With further frequency conversion, e.g. via sum frequency mixing, still shorter wavelengths in the ultraviolet spectral region become accessible. It is also possible to pump compact optical parametric oscillators, generating e.g. mid-infrared pulses for spectroscopic applications.


Microchip lasers find many applications, many of which benefit from a compact and rugged setup and the small electric power consumption. In other cases, the short (sub-nanosecond) pulse durations and/or the possible high pulse repetition rates of Q-switched microchip lasers are of interest. Some examples of applications are:

  • Laser range finding with the time-of-flight method can achieve a very high spatial resolution (down to 10 cm or less) due to the short pulse duration.
  • The high peak power can also be used for supercontinuum generation in an optical fiber, leading to a kind of spatially coherent white light source.
  • Many applications require coherent light with moderate optical powers at various wavelengths, and profit from the simple and efficient nonlinear frequency conversion with short microchip laser pulses.
  • Spectroscopic applications and LIDAR (with moderate range) benefit from the small package and the short pulse duration.
  • Microchip lasers allow for laser micromachining with a very compact setup, compared with other laser sources in that area.

More to Learn

Encyclopedia articles:


The RP Photonics Buyer's Guide contains 21 suppliers for microchip lasers. Among them:


[1]J. J. Zayhowski and A. Mooradian, “Single-frequency microchip Nd lasers”, Opt. Lett. 14 (1), 24 (1989); https://doi.org/10.1364/OL.14.000024
[2]J. J. Zayhowski et al., “Gain-switched pulsed operation of microchip lasers”, Opt. Lett. 14 (23), 1318 (1989); https://doi.org/10.1364/OL.14.001318
[3]J. J. Zayhowski, “Q-switched operation of microchip lasers”, Opt. Lett. 16 (8), 575 (1991); https://doi.org/10.1364/OL.16.000575
[4]J. J. Zayhowski and C. Dill III, “Diode-pumped passively Q-switched picosecond microchip lasers”, Opt. Lett. 19 (18), 1427 (1994); https://doi.org/10.1364/OL.19.001427
[5]J. J. Zayhowski and C. Dill III, “Coupled-cavity electro-optically Q-switched Nd:YVO4 microchip lasers”, Opt. Lett. 20 (7), 716 (1995); https://doi.org/10.1364/OL.20.000716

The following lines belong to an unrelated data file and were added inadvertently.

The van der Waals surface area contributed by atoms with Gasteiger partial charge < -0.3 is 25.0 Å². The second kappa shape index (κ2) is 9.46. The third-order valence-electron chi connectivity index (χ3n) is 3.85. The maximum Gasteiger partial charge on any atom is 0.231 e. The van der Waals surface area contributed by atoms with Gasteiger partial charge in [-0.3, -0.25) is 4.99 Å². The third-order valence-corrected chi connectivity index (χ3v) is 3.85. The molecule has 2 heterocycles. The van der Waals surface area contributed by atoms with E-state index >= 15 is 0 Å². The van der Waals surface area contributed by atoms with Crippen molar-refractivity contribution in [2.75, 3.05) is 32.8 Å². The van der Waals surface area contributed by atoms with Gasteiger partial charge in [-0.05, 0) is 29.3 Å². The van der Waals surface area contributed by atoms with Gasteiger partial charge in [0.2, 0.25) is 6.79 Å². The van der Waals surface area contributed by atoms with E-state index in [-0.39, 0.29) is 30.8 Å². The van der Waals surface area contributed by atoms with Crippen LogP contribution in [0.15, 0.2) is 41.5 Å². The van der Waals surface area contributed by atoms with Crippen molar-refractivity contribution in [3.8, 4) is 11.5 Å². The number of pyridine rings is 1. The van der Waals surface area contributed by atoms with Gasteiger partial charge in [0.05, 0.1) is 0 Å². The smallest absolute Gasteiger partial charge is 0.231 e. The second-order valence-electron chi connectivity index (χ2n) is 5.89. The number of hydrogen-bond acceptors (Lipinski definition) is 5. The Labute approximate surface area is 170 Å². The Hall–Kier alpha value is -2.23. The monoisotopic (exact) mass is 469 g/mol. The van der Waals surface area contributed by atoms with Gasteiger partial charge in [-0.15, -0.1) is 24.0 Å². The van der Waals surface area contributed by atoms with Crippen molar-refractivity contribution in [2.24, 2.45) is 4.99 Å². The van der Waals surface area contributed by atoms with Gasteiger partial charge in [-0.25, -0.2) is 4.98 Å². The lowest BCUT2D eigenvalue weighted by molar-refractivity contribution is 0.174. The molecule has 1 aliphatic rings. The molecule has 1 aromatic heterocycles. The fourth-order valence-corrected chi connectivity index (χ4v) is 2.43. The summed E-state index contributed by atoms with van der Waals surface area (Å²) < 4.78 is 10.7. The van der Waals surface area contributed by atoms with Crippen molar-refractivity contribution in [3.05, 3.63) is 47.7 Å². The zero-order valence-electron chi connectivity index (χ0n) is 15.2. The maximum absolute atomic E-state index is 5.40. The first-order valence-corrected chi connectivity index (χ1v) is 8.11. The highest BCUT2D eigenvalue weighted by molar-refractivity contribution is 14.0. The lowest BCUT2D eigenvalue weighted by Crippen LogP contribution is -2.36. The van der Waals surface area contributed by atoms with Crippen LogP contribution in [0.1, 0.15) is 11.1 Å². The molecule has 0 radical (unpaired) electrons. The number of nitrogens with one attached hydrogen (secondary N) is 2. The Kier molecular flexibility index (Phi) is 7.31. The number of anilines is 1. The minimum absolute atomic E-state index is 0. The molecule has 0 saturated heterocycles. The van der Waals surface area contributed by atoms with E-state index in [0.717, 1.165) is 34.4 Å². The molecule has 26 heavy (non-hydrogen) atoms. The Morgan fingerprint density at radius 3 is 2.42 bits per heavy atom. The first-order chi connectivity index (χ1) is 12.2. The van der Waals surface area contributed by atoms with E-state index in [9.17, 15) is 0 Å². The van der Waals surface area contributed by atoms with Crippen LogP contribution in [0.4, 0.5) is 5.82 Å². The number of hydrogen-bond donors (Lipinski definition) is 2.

[6]D. G. Mathews et al., “Blue microchip laser fabricated from Nd:YAG and KNbO3”, Opt. Lett. 21 (3), 198 (1996); https://doi.org/10.1364/OL.21.000198
[7]R. Fluck et al., “Eyesafe pulsed microchip laser using semiconductor saturable absorber mirrors”, Appl. Phys. Lett. 72, 3273 (1998); https://doi.org/10.1063/1.121621
[8]R. S. Conroy et al., “Self-Q-switched Nd:YVO4 microchip lasers”, Opt. Lett. 23 (6), 457 (1998); https://doi.org/10.1364/OL.23.000457
[9]J. J. Zayhowski, “Passively Q-switched microchip lasers and applications”, Rev. Laser Eng. 26, 841 (1998); https://doi.org/10.1016/S0925-8388(00)00647-2
[10]G. J. Spühler et al., “Experimentally confirmed design guidelines for passively Q-switched microchip lasers using semiconductor saturable absorbers”, J. Opt. Soc. Am. B 16 (3), 376 (1999); https://doi.org/10.1364/JOSAB.16.000376
[11]T. R. Schibli et al., “Continuous-wave operation and Q-switched mode locking of Cr4+:YAG microchip lasers”, Opt. Lett. 26 (12), 941 (2001); https://doi.org/10.1364/OL.26.000941
[12]N. J. van Druten et al., “Observation of transverse modes in a microchip laser with combined gain and index guiding”, J. Opt. Soc. Am. B 18 (12), 1793 (2001); https://doi.org/10.1364/JOSAB.18.001793
[13]D. Nodop et al., “High-pulse-energy passively Q-switched quasi-monolithic microchip lasers operating in the sub-100-ps pulse regime”, Opt. Lett. 32 (15), 2115 (2007); https://doi.org/10.1364/OL.32.002115
[14]J. Dong et al., “Composite Yb:YAG/Cr4+:YAG ceramics picosecond microchip lasers”, Opt. Express 15 (22), 14516 (2007); https://doi.org/10.1364/OE.15.014516
[15]R. Bhandari and T. Taira, “>6 MW peak power at 532 nm from passively Q-switched Nd:YAG/Cr4+:YAG microchip laser”, Opt. Express 19 (20), 19135 (2011); https://doi.org/10.1364/OE.19.019135
[16]R. Bhandari et al., “Efficient second to ninth harmonic generation using megawatt peak power microchip laser”, Opt. Express 21 (23), 28849 (2013); https://doi.org/10.1364/OE.21.028849

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Dr. R. Paschotta

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Questions and Comments from Users


Can I call a green laser pointer a microchip laser? If not, what makes a microchip laser a special laser compared to a standard green laser pointer?

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Green laser pointers may be based on different kinds of lasers; just one possibility is a microchip laser. The article explains what that is.